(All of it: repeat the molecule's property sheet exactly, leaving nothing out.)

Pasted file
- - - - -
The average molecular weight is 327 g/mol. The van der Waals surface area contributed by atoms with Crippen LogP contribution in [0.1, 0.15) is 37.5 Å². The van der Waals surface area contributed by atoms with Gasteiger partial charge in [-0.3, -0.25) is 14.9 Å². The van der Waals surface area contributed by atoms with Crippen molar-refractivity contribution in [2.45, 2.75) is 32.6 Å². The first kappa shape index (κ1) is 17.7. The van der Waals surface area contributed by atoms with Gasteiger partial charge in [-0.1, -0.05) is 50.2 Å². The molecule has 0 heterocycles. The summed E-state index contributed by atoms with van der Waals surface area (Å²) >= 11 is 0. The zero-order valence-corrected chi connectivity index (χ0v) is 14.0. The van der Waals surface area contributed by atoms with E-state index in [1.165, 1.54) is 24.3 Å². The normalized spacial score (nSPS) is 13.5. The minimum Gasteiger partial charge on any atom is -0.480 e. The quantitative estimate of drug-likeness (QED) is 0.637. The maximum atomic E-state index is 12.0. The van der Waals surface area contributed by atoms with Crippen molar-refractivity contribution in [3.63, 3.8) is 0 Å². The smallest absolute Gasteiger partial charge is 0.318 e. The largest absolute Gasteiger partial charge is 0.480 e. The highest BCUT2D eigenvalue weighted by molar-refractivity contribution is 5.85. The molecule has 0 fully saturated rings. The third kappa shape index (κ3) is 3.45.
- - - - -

The average molecular weight is 327 g/mol. The van der Waals surface area contributed by atoms with Crippen LogP contribution in [0.1, 0.15) is 37.5 Å². The van der Waals surface area contributed by atoms with Gasteiger partial charge in [-0.3, -0.25) is 14.9 Å². The van der Waals surface area contributed by atoms with Crippen molar-refractivity contribution in [2.45, 2.75) is 32.6 Å². The first kappa shape index (κ1) is 17.7. The van der Waals surface area contributed by atoms with Gasteiger partial charge in [-0.1, -0.05) is 50.2 Å². The molecule has 0 heterocycles. The summed E-state index contributed by atoms with van der Waals surface area (Å²) >= 11 is 0. The zero-order valence-corrected chi connectivity index (χ0v) is 14.0. The van der Waals surface area contributed by atoms with E-state index in [1.165, 1.54) is 24.3 Å². The normalized spacial score (nSPS) is 13.5. The minimum Gasteiger partial charge on any atom is -0.480 e. The quantitative estimate of drug-likeness (QED) is 0.637. The maximum atomic E-state index is 12.0. The van der Waals surface area contributed by atoms with Crippen molar-refractivity contribution in [3.63, 3.8) is 0 Å². The smallest absolute Gasteiger partial charge is 0.318 e. The largest absolute Gasteiger partial charge is 0.480 e. The highest BCUT2D eigenvalue weighted by molar-refractivity contribution is 5.85. The molecule has 0 fully saturated rings. The third kappa shape index (κ3) is 3.45.